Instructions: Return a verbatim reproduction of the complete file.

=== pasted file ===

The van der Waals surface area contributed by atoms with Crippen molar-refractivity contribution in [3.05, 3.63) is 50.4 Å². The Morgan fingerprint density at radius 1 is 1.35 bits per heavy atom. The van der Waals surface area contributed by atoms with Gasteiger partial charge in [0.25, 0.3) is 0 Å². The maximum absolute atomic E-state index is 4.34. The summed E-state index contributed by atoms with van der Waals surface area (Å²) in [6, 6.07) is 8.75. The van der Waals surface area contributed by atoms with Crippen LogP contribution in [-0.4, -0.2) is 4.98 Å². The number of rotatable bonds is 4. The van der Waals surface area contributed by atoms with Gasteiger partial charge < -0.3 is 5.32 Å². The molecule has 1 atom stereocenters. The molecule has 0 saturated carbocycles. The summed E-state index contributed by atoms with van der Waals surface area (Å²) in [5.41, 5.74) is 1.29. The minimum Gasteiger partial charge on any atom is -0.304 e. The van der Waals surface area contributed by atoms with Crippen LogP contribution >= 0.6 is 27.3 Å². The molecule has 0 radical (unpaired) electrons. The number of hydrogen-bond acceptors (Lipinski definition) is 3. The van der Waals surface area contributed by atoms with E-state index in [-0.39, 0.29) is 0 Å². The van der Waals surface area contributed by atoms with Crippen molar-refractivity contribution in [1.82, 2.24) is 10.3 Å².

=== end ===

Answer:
The van der Waals surface area contributed by atoms with Crippen molar-refractivity contribution in [3.05, 3.63) is 50.4 Å². The Morgan fingerprint density at radius 1 is 1.35 bits per heavy atom. The van der Waals surface area contributed by atoms with Gasteiger partial charge in [0.25, 0.3) is 0 Å². The maximum absolute atomic E-state index is 4.34. The summed E-state index contributed by atoms with van der Waals surface area (Å²) in [6, 6.07) is 8.75. The van der Waals surface area contributed by atoms with Crippen LogP contribution in [-0.4, -0.2) is 4.98 Å². The number of rotatable bonds is 4. The van der Waals surface area contributed by atoms with Gasteiger partial charge < -0.3 is 5.32 Å². The molecule has 1 atom stereocenters. The molecule has 0 saturated carbocycles. The summed E-state index contributed by atoms with van der Waals surface area (Å²) in [5.41, 5.74) is 1.29. The minimum Gasteiger partial charge on any atom is -0.304 e. The van der Waals surface area contributed by atoms with Crippen LogP contribution >= 0.6 is 27.3 Å². The molecule has 0 radical (unpaired) electrons. The number of hydrogen-bond acceptors (Lipinski definition) is 3. The van der Waals surface area contributed by atoms with E-state index in [-0.39, 0.29) is 0 Å². The van der Waals surface area contributed by atoms with Crippen molar-refractivity contribution in [1.82, 2.24) is 10.3 Å².